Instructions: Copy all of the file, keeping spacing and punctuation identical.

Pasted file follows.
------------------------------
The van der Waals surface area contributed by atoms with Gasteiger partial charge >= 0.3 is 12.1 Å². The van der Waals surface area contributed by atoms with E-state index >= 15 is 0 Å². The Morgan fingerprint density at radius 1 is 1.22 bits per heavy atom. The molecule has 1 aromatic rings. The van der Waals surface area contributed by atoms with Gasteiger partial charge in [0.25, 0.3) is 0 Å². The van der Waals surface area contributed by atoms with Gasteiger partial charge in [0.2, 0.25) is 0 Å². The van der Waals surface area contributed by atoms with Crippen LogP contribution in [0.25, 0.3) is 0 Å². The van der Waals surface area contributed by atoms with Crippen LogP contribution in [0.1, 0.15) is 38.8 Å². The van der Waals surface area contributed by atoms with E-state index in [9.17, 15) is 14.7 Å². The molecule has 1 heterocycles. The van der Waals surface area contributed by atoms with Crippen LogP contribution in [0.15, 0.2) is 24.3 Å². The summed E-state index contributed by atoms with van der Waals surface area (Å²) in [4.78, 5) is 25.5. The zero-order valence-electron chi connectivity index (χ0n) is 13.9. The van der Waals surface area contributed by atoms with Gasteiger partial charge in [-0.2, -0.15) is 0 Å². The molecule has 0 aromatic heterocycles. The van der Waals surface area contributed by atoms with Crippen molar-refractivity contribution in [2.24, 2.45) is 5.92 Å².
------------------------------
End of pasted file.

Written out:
The van der Waals surface area contributed by atoms with Gasteiger partial charge >= 0.3 is 12.1 Å². The van der Waals surface area contributed by atoms with E-state index >= 15 is 0 Å². The Morgan fingerprint density at radius 1 is 1.22 bits per heavy atom. The molecule has 1 aromatic rings. The van der Waals surface area contributed by atoms with Gasteiger partial charge in [0.25, 0.3) is 0 Å². The van der Waals surface area contributed by atoms with Gasteiger partial charge in [0.2, 0.25) is 0 Å². The van der Waals surface area contributed by atoms with Crippen LogP contribution in [0.25, 0.3) is 0 Å². The van der Waals surface area contributed by atoms with Crippen LogP contribution in [0.1, 0.15) is 38.8 Å². The van der Waals surface area contributed by atoms with E-state index in [9.17, 15) is 14.7 Å². The molecule has 1 heterocycles. The van der Waals surface area contributed by atoms with Crippen LogP contribution in [0.15, 0.2) is 24.3 Å². The summed E-state index contributed by atoms with van der Waals surface area (Å²) in [4.78, 5) is 25.5. The zero-order valence-electron chi connectivity index (χ0n) is 13.9. The van der Waals surface area contributed by atoms with Gasteiger partial charge in [-0.2, -0.15) is 0 Å². The molecule has 0 aromatic heterocycles. The van der Waals surface area contributed by atoms with Crippen molar-refractivity contribution in [2.24, 2.45) is 5.92 Å².